electroplating coating bronze juntor
Metal coating process wherein a thin metallic coat is deposited on the workpiece by means of an ionized electrolytic solution. The workpiece (cathode) and the metallizing source materialthat (anode) are submerged in the solution where a direct electrical current causes the metallic ions to migrate from the source material to the workpiece. The workpiece and source metal are suspended in the ionised electrolytic solution by insulated rods. Thorough surface cleaning precedes the plating operation. This is the process to electroplating coating bronze juntor.
Plating is carried out for many reasons: corrosion resistance, improved appearance, wear resistance, higher electrical conductivity, better electrical contact, greater surface smoothness and better light reflectance.
Coating thickness 1 – 125 (m
Coating rate 1e-3 – 83000e-3 (m/s
Component area restricted
Curved surface coverage Average
Processing temperature 10 – 77 °C
Surface hardness 25 – 1000 HV
Surface roughness (A=v. smooth) A
Function of Treatment
Corrosion protection (aqueous)
Relative tooling cost low
Relative capital cost high
Plating for aesthetic purposes has its origins in the silver and gold plating of tableware and cutlery (‘Sheffield Plate’), and in chrome and nickel plating for shiny, durable surfaces. Most polymers can now be plated, but care must be taken to prevent the coating breaking or peeling in use. The ability to plate convoluted shapes depends on what is called the ‘surface coverage’ of the plating bath. Some have very poor surface coverage, meaning that only flat or gently curved surfaces can be plated; others – often assisted by mysterious, proprietary additives to the plating bath – can plate complex shapes with re-entrant features.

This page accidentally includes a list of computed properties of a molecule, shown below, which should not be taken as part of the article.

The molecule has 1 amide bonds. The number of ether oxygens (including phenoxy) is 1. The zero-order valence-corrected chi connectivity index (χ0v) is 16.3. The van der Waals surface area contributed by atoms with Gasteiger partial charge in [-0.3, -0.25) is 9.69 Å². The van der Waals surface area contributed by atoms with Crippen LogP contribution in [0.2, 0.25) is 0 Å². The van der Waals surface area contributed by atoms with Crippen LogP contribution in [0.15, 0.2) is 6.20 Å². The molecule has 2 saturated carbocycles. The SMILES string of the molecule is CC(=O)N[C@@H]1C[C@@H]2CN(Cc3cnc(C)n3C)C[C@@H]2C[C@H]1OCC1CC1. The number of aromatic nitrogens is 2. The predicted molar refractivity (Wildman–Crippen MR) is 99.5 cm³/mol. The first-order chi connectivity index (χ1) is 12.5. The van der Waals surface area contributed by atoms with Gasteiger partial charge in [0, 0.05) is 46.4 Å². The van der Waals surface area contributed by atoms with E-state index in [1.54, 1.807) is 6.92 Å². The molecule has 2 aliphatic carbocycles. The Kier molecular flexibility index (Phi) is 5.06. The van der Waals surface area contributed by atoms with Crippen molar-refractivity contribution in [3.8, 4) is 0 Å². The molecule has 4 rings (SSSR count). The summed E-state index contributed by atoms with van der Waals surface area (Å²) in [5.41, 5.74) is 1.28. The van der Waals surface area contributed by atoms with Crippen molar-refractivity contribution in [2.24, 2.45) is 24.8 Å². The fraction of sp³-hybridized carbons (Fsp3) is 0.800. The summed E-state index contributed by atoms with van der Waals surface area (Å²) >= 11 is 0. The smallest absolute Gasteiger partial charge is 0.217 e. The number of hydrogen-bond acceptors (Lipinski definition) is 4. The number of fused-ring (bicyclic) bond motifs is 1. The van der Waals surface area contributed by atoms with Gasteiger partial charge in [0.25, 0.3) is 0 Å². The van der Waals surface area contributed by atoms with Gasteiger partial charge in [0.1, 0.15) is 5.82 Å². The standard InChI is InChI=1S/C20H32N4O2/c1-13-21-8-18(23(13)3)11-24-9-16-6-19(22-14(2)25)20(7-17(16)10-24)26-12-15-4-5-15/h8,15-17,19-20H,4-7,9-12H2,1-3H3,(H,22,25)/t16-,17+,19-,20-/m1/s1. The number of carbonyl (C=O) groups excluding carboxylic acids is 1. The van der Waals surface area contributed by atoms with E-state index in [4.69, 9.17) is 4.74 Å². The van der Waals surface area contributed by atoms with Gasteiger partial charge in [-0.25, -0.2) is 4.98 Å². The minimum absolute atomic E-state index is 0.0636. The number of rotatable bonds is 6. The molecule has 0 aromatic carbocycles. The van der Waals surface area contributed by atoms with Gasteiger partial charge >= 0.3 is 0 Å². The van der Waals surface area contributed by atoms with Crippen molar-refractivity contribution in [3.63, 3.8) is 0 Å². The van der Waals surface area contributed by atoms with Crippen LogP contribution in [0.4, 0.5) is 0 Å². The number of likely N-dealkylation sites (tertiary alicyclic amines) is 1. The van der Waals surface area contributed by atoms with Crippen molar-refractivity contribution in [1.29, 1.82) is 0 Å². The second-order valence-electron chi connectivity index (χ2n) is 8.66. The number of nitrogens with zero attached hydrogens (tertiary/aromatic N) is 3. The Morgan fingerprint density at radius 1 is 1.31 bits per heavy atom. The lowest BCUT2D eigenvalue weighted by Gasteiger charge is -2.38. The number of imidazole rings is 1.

The equipment cost for electroplating is relatively high, but tooling costs are low. For thin deposits, particularly on small components or areas, large batch processing can make this a very competitive technique.
Almost any metal can be electroplated. Polymers (ABS, PEC ABS/polycarbonate, polyphenylene oxide, polysulfone, polypropylene, nylon, polyester, polyacetal, polystyrene, polycarbonate, epoxy/glass) and other non-electrically conductive materials must be first coated with an electrically conductive material. Cleaning and surface preparation are essential. The usual range of coating thickness is 1 to 50 microns, though thicknesses up to 1mm are routine. Thicker coatings can generally be produced more cheaply or conveniently by other processes: thermal spraying, hot dipping or cladding. The processing temperature is in the range 5 – 80oC.
Coatability – the ease with which an electro-plating can be applied – increases in this order: aluminum, mild steel, brass, copper. Many electro-platings have internal stresses; these can be reduced by heat treatment.
A flavor for the immense range of applications of electroplating, technical and aesthetic, can be tasted by scanning the following list.